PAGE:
Debra Prinzing

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Episode 476: Extending the Season with a From-the-Farm Product Line, with Natasha McCrary of 1818 Farms in Mooresville, Alabama

October 21st, 2020

Natasha McCrary of 1818 Farms (right), with Shea Cream from the farm’s product line

Today’s guest, Natasha McCrary, and I first met when we started following one another on social media. Naming her business 1818 Farms was a brilliant move, because it’s kind of unforgettable. And her IG feed is filled with lots of charming images of flora and fauna — by fauna, I am specifically talking about the Olde English Babydoll Southdown sheep who reside at 1818 Farms in Mooresville, Alabama.

These animals are so prominent at 1818 Farms, there’s an illustration of one on the farm’s branding and logo. Natasha will tell the story in much more detail, but here’s a bit:

Miniature Southdown sheep originated on the South Down hills of Sussex County, England in the 1700s. In 1986-91, after becoming almost extinct, 350 sheep with the original bloodlines were located and a registry was formed. The name Olde English Babydoll Southdown can only be used for sheep that have been accepted by the registry. Babydolls are outstanding pets that produce fleece that is in the class of cashmere, a hand spinner’s delight. They provide organic weeding and make excellent companion animals. Their gentle nature makes them a joy to own!

Some of the sheep at 1818 Farms — too cute for words!!!

Natasha writes more about the sheep at 1818 Farms on her website:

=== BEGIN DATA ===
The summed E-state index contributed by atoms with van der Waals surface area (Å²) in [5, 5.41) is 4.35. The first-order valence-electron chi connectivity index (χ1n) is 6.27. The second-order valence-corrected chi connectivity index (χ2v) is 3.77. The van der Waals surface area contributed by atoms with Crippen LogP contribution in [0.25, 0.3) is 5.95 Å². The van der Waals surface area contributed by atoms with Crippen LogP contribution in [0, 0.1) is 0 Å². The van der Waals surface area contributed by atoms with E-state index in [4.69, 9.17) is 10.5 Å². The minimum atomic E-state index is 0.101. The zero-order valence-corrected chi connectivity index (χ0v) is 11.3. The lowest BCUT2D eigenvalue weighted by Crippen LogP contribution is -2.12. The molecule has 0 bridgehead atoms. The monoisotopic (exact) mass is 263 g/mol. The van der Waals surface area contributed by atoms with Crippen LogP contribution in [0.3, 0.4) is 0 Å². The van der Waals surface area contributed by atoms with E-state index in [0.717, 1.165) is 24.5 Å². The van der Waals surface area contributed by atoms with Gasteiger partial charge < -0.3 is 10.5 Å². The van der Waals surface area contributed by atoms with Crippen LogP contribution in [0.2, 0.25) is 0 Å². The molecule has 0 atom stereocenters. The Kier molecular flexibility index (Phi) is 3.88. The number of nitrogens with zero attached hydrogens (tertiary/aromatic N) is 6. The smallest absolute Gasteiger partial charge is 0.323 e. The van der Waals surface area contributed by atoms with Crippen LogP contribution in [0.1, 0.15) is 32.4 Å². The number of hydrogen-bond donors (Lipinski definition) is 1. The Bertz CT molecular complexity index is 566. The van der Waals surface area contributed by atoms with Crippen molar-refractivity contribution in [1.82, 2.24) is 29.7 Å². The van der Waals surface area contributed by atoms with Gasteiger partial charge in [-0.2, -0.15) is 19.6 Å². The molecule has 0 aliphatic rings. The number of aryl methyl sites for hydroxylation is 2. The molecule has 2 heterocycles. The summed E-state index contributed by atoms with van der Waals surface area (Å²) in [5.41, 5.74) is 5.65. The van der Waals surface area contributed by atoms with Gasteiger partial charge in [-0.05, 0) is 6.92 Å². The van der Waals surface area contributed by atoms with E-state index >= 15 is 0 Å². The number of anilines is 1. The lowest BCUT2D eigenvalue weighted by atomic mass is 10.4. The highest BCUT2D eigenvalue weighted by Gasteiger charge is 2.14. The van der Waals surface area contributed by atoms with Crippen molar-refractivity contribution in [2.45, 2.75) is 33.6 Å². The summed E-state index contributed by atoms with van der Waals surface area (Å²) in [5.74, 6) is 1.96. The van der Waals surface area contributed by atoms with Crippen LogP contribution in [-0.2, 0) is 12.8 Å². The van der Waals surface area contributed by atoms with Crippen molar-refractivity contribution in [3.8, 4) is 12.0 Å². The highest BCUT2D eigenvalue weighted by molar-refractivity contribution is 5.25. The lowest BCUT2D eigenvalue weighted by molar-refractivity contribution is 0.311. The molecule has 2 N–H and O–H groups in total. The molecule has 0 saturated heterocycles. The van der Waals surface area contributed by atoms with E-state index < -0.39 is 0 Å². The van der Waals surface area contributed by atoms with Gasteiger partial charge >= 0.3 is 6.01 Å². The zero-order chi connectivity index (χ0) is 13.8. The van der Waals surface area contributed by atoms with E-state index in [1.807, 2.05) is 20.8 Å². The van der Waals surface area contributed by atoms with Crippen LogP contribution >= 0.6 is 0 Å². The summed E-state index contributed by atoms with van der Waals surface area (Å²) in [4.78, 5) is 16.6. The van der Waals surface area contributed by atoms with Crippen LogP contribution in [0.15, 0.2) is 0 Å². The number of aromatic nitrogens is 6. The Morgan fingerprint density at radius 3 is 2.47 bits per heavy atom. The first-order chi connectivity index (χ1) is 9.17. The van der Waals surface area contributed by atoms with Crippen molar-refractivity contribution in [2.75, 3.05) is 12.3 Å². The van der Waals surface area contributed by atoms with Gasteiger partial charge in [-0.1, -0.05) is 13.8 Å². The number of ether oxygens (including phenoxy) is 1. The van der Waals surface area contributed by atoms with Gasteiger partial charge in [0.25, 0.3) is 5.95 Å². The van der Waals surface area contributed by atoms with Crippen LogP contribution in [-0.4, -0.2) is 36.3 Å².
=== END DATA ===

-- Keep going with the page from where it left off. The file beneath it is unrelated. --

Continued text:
“The idea for this family project originated with my eight year old child, who fell in love with the Babydoll Southdown Sheep that he met at a petting farm we visited in October 2011. Owning a Babydoll was all he could talk about, so, thinking this would be fun and educational for our family to do together, I began researching where to buy a few lambs to raise as a family project on our land here in Mooresville. And then, as Gamble, my 8 year-old entrepreneur, began to plan what he was going to do with his sheep: sell the wool, sell the manure to garden shops, charge for photographs, and even stage a Nativity scene at the church if he could find a baby, I began to dream my own plans for a small profitable farm where we could teach our children to appreciate the land and animals and to be good conservationists. We also wanted to teach them the importance of being self-sustaining.”

The pavilion (left) and Natasha (right)

Located on three acres in the northwest corner of the historic village of Mooresville, AL (pop. 58), 1818 Farms is named for the year Mooresville was incorporated, one year before Alabama became a state. Events of all types have been hosted in the garden, under the pavilions and in the adjacent Garden House. Pre-COVID, the events included Bloom Strolls, supper and garden club gatherings, and “Farm to Table” dinners hosted by some of the area’s top chefs all take place on our farm.

The popular flower truck